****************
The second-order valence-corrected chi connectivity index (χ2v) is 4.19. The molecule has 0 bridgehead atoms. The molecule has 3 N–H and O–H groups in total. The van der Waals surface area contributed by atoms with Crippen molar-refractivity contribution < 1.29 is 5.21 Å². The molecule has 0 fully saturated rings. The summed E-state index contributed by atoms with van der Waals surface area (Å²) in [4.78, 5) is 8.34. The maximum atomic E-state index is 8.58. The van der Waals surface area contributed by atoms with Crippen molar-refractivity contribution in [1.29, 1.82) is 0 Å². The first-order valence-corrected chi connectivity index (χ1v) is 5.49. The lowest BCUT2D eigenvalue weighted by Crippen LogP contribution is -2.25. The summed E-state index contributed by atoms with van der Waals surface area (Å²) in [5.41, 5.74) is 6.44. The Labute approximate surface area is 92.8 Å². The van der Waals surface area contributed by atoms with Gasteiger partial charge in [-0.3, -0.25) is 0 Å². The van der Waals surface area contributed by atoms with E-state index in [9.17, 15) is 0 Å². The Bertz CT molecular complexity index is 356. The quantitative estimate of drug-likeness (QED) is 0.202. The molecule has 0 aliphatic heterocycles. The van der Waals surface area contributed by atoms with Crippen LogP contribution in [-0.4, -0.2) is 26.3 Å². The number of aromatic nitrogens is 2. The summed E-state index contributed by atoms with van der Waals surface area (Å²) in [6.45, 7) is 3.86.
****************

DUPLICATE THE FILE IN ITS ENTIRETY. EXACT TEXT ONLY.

The second-order valence-corrected chi connectivity index (χ2v) is 4.19. The molecule has 0 bridgehead atoms. The molecule has 3 N–H and O–H groups in total. The van der Waals surface area contributed by atoms with Crippen molar-refractivity contribution < 1.29 is 5.21 Å². The molecule has 0 fully saturated rings. The summed E-state index contributed by atoms with van der Waals surface area (Å²) in [4.78, 5) is 8.34. The maximum atomic E-state index is 8.58. The van der Waals surface area contributed by atoms with Crippen molar-refractivity contribution in [1.29, 1.82) is 0 Å². The first-order valence-corrected chi connectivity index (χ1v) is 5.49. The lowest BCUT2D eigenvalue weighted by Crippen LogP contribution is -2.25. The summed E-state index contributed by atoms with van der Waals surface area (Å²) in [5.41, 5.74) is 6.44. The Labute approximate surface area is 92.8 Å². The van der Waals surface area contributed by atoms with Gasteiger partial charge in [-0.3, -0.25) is 0 Å². The van der Waals surface area contributed by atoms with E-state index in [9.17, 15) is 0 Å². The Bertz CT molecular complexity index is 356. The quantitative estimate of drug-likeness (QED) is 0.202. The molecule has 0 aliphatic heterocycles. The van der Waals surface area contributed by atoms with Crippen LogP contribution in [-0.4, -0.2) is 26.3 Å². The number of aromatic nitrogens is 2. The summed E-state index contributed by atoms with van der Waals surface area (Å²) in [6.45, 7) is 3.86.